Attention! This news was published on the old version of the website. There may be some problems with news display in specific browser versions.
9 August 2016

B-17 Flying Fortress


"I didn't have the heart to finish those brave men, I flew beside them for a long time.
They were trying desperately to get home, and I was going to let them do that. I could not have shot at them."
- Franz Stigler


RANK III: B-17 (all versions)

Engine Power: ~ 1 000 HP per engine
Top Speed: ~ 500 km/h at 7 800 m
Weight: ~ 15 000 kg
Armament:

Up to 8 000 lb bombs &
5x Single 12.7 mm M2
4x Twin 12.7 mm M2
Browning Machine gun

The legend of the B-17 is so awe inspiring this pitiful little tithing is almost an insult.  Likely the most iconic warplane of the war, let alone American warplane, it’s legendary for shrugging off blows that would vaporize lesser aircraft and retaliating ten fold, something many players could relate to.  The truth is much more sobering but the genesis of this myth was still founded in reality.

The B-17’s earliest roots started in mid 1933 as “Project A”, an USAAC engineering study for a large bomber with 5000 mile (8050 km) range, soon called the XB-15 (X for eXperimental).  Subsequently in April 1933 an order to build one was issued, becoming the Boeing Model 294.  In August of that same year the USAAC was looking for proposals to replace the ageing Martin B-10, so Boeing presented a smaller version of its 294, the Model 299, the future B-17.

The Model 299 was built at Boeing's own expense however it borrowed heavily from design work done on the 294/XB-15 and earlier Model 247 high speed passenger airliner.  Construction progressed swiftly and on 28 July 1935 the prototype flew for first time (meanwhile significant engineering challenges delayed the massive XB-15 till 15 October 1937, also called XBLR-1 for Bomber, Long Range).

Big aircraft were rare in 1935 and while certainly not the biggest it still made a huge impression.  Upon seeing the large aircraft with the (then astonishing) total of 5 machine guns pointing in every direction a Seattle Times reporter called it a “Flying Fortress”;  seizing on the marketing opportunity Boeing had the term trademarked! The USAAC was ecstatic at its 252 MPH (406 km/h) cruise speed and the future look bright for Boeing, but disaster struck on 30 October 1935 when a simple oversight caused the only prototype to crash killing the pilots; the bomber contract went to the Douglas B-18 and Boeing's future was in jeopardy!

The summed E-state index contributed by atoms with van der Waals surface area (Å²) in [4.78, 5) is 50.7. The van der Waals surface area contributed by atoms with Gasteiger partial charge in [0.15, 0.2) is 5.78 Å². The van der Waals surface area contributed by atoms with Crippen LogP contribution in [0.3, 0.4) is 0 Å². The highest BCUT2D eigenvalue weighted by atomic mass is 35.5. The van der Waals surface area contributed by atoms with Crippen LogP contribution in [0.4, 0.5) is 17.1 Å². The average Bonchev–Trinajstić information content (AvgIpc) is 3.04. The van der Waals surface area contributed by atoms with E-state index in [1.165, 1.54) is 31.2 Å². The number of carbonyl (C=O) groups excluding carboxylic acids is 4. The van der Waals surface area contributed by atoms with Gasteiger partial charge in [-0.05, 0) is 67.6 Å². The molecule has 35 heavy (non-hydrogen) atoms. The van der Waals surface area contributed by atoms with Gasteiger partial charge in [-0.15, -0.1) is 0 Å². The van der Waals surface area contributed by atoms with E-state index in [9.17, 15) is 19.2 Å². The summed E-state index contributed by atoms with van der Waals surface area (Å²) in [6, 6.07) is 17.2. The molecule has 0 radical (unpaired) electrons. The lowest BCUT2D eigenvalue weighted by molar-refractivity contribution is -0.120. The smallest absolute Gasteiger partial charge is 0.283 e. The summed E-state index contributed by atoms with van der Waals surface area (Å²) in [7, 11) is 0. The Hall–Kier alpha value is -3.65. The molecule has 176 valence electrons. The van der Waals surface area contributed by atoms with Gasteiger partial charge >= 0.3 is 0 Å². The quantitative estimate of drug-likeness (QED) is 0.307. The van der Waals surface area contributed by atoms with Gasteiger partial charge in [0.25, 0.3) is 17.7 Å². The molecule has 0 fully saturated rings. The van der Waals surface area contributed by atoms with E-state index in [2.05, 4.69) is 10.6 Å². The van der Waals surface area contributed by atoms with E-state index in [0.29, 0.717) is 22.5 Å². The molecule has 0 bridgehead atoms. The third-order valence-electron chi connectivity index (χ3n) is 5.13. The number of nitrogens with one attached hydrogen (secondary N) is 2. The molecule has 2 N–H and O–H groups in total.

User-made screenshot made by Nagatoo_BF


Fortunately in its short lifespan the 299 gained many supporters and the USAAC staff was able to approve a contract for 13x “YB-17”, blessing the model with a military designation. It was a double blessing as Boeing could afford to do a significant rework of the design and greatly improve its performance.  To prevent future accidents use of a checklist became required operating procedure and is now used for all flight operations today. The final and important piece to the Flying Fortress story was the RAF; desperate for a heavy bomber in early 1941 they received 20 of the B-17C “Fortress Mk I”. Already 5 years old the B-17 was showing its age against the lastest cannon armed fighters and combat results were disappointing, but Boeing closely followed the exploits and opinions applying the lessons for its last major redesign, the B-17E.  Now bristling with 9 or more 50 caliber (12.7mm) machine guns, some in British inspired powered turrets, and other cutting edge technology it entered production just in time for America's entry into the war.


PROS AND CONS OF THE VEHICLE:

 PROS:

  • Large bomb payload
  • Powerful air defence capabilities
  • Multiple engines
  • Overall heavily armoured

 CONS:

  • Big target
  • Fairly Slow
  • All fuel tanks are located in the wings
  • Nose is extremely vulnerable for the pilot and crew

Just like the RAF experience, the Fortress could no longer outrun enemy fighters relying on defensive firepower, the same as in game. With a BR at 5.3 and up the attackers will be formidable but the Fortress was built extremely rugged so able to absorb heavy damage, but retaliation is key for survival.Upgrading “Weaponry” is vital, but it is deviously locked behind many other modules!  A recommended path is Vest > Radiator (need power) > LBC-17 > Compressor > Turret 12mm > the remaining “Weaponry” (save 7.62mm as last module).   

The crew is what makes a Fortress, it is critical is to recruit at least 6 gunners and train them to at least 2 bars on all 5 parameters.  Finally pay for Expert (in SL), even Ace (in GE) crew qualification to get that big bonus. Also mainly upgrade Weapon Maintenance in Ground Service tab, the least important is Pilot for this lumbering bomber.  This will greatly improve the quality of the gunners allowing effective AI engagement when one cannot take them over manually.  This is especially useful when swarmed where AI is much better at engaging multiple targets.


 

Usermade screenshots from live.warthunder.com

 

Visit official War Thunder wiki for more information about B-17 E and B-17 G.


Out of 12,731 built about 2/3 were lost in combat and accidents.  Of the some 4000 left only 46 exist today, 12 of which are flying.  It is well worth the effort to go see this legend of they sky, and marvel at the brave men who flew in exceedingly hostile skies and environments, and be surprised how small it is!

Author: Joe “Pony51” Kudrna


Want to read more about the vehicles in War Thunder? Find other Vehicle Profiles on our website!

Comments (58)

Commenting is no longer available for this news

Cookie-files

This website uses cookies. By continuing to access this website you are giving consent to cookies being used.